In the face of emissions regulations, global competition and new materials, truckmaker Navistar is putting new manufacturing processes into effect. AMS talks to Vice President of Manufacturing Tom Horn about them

Tom Horn is the man responsible for the company’s five American engine plants and two foundries. Given the geographic spread of the plants, I asked him how closely the processes are matched. He admitted that at present there were some differences, but that it was a situation that he had under watch.

“I think that we are finding that, at the end of the day, when you look at benchmarking and best practices, there is typically one best practice,” Horn says. “From a historical perspective if you will, in North America, our labour costs tend to be higher than the rest of the world. We have gone through a period where we have maybe tried to mechanise or automate our way out of some of the labour content. In Brazil on the other hand, where they have lower labour costs, they have tended to stay in more labour-intensive operations. But at the end of the day, as far as making a quality product, there is one best way to do it and you probably should build it that way whether in North America, South America, Africa, the Middle East, China; you should follow those processes that assure the most repeatability and highest quality.”

On the face of it, that sounds like a call to increase automation in South America, but Horn says it could include compromise. “I think that as we contemplate our next round of capital equipment in North America, we will look for opportunities to use more labour, and I also think that some of the technology that we have put in place in North America will be incorporated around the world because the quality return is fantastic.”

Vertical foundries
The process through the engine plant follows a traditional route. “We have two grey iron foundries,” Horn explains. “One is a block and head foundry, and the other is a miscellaneous parts foundry, doing smaller parts, typically in the under-10 to 60lb (4.5-27 kg) range. These are both foundries that we have had since the 1930s that are very vertically integrated.

“In our truck business, for instance, brackets and spray hangers and odd things of that nature come out of the smaller foundry. Then our powertrain of blocks and heads came out of the other foundry.” For the greater extent, Horn’s five plants follow the entire process through machining to final assembly, although there are a few exceptions, such as the plant in Indianapolis that does all the crankshafts, camshafts and connecting rods for the Alabama plant.

Leaving the transfer line
The manufacturing choices for truck engine makers are much the same as those available in the car industry: to retain the traditional transfer lines that are productive for high-run, single-ticket items or to look towards the flexibility of machining centres. “You know we are in the middle of evolving away from transfer lines,” Horn explains. “Our business model in the past has been really high volume and I think that the transfer lines were the right answer at that point. I think also historically, the product lifecycle was significantly longer. I mean, literally, to have ten or 20-year lifecycles on a product was not uncommon. Now we are lucky to get three or four years out of a product. You really need to have the CNC type of technology so that you can adapt to the changes going forward.

“As well as this, we are interested in growing our company, and that requires us to compete. So to have the most flexibility going forward, I see all the capital equipment that we buy in the future being cell-based CNC type of equipment. “We don’t want buffer stops between operations. When you look at the process floor mapping and the tenets of lean manufacturing, that inventory is the devil, bad stuff. It costs you money, it’s hard to control, it’s much better to do a onepiece flow and, if you are going to carry safety stock, carry a finished part, not a work in progress.”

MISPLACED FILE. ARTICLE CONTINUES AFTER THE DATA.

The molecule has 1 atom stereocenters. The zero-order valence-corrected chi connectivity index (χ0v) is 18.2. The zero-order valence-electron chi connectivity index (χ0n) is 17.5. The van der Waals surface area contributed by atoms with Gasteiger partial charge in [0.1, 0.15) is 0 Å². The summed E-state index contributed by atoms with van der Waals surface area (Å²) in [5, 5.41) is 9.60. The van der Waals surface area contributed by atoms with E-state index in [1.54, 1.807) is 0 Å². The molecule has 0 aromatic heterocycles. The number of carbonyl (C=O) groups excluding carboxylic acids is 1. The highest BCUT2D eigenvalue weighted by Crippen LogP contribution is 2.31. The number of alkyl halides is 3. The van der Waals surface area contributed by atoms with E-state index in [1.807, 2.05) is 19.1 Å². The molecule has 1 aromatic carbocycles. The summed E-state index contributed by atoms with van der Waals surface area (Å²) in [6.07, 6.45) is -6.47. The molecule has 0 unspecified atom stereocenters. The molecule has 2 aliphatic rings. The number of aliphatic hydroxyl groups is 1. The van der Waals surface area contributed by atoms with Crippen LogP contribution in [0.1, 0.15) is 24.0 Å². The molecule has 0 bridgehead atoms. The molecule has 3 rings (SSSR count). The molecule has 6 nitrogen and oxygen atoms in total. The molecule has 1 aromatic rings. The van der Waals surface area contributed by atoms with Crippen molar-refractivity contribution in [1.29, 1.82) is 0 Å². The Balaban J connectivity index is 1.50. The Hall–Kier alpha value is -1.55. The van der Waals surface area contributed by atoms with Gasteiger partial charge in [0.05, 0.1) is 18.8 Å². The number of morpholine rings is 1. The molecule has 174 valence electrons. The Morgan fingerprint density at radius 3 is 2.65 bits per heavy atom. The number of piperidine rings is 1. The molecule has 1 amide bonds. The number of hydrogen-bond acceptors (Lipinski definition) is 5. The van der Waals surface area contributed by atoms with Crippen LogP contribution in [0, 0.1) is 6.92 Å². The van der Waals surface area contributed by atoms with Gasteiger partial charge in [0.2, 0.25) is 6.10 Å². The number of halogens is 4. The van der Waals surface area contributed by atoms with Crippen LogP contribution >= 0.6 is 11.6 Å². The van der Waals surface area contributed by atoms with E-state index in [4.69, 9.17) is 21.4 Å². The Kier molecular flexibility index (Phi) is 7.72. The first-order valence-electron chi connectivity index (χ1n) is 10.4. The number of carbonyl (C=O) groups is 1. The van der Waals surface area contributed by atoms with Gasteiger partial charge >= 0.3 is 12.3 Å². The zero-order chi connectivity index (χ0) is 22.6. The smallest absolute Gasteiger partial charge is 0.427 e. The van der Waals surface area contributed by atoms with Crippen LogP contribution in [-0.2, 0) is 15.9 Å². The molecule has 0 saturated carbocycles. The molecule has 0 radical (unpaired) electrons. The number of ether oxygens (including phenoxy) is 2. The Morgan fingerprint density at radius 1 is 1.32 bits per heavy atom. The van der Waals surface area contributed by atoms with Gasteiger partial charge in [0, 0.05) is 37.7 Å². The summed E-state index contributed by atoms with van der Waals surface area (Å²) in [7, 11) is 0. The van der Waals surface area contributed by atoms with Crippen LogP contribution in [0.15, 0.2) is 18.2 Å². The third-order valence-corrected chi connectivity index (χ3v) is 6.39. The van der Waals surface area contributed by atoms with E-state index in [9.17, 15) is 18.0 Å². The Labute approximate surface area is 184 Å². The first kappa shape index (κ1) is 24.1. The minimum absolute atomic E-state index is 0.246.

Distinguishing features
Like most manufacturers, Horn faces the dilemma of what manufacturing to keep in house and what to outsource, a decision that is more difficult these days. “I have been with the company since 1985. Then we used to believe that the five Cs – cylinder head, crank case, connecting rod, camshaft and crankshaft – were things that you could distinguish your product with,” he said. “That was probably true when engines were still mechanical or hydraulic, but as we have evolved to the tighter emission standards, what we have understood is that fuel management and air management have a whole lot more to do with the success of your product than the five Cs do. “Furthermore, I think the barest entry used to be somewhat high on some of those components. Now, however, I would consider connecting rods and camshafts absolute commodities. There are millions of people making them all over the world – quality parts at that. There are a lot of options, so you have to do a make-versus-buyer every time. I think that cylinder heads are in that category. I even think that the blocks would be in that category if they just didn’t weigh so much and we didn’t have logistical concerns about moving them aro The crankshaft though, in my experienc is still a complex part that we can make significantly cheaper than the market wants us to pay for them. But then going forward, I think that if we are going to stay in machining at all, its going to be in the higher, complex fuel system and air management parts, not in the traditional five Cs.”

Commonality and change
There is a drive at Navistar to increase commonality among parts, something that begins early in the project development cycle. “We think it offers us quality benefits and economies of scale in producing or purchasing parts,” Horn explains. “So we always start with that goal and we have varying degrees of success based on the application.”

As for the challenge of change, Horn picks two burning issues: materials and lifecycles. “I see a wave of exotic materials coming our way as designers try to reduce the weight of the engine,” he admits. “We don’t have that now. Because of the firing pressures and cylinder pressures, we are still dealing with grey iron parts in the blocks and heads, and steel parts for the cams, cranks and rods. I can see in the future where we will use more exotic materials and that that we are going to have to develop a lot a metal removal expertise.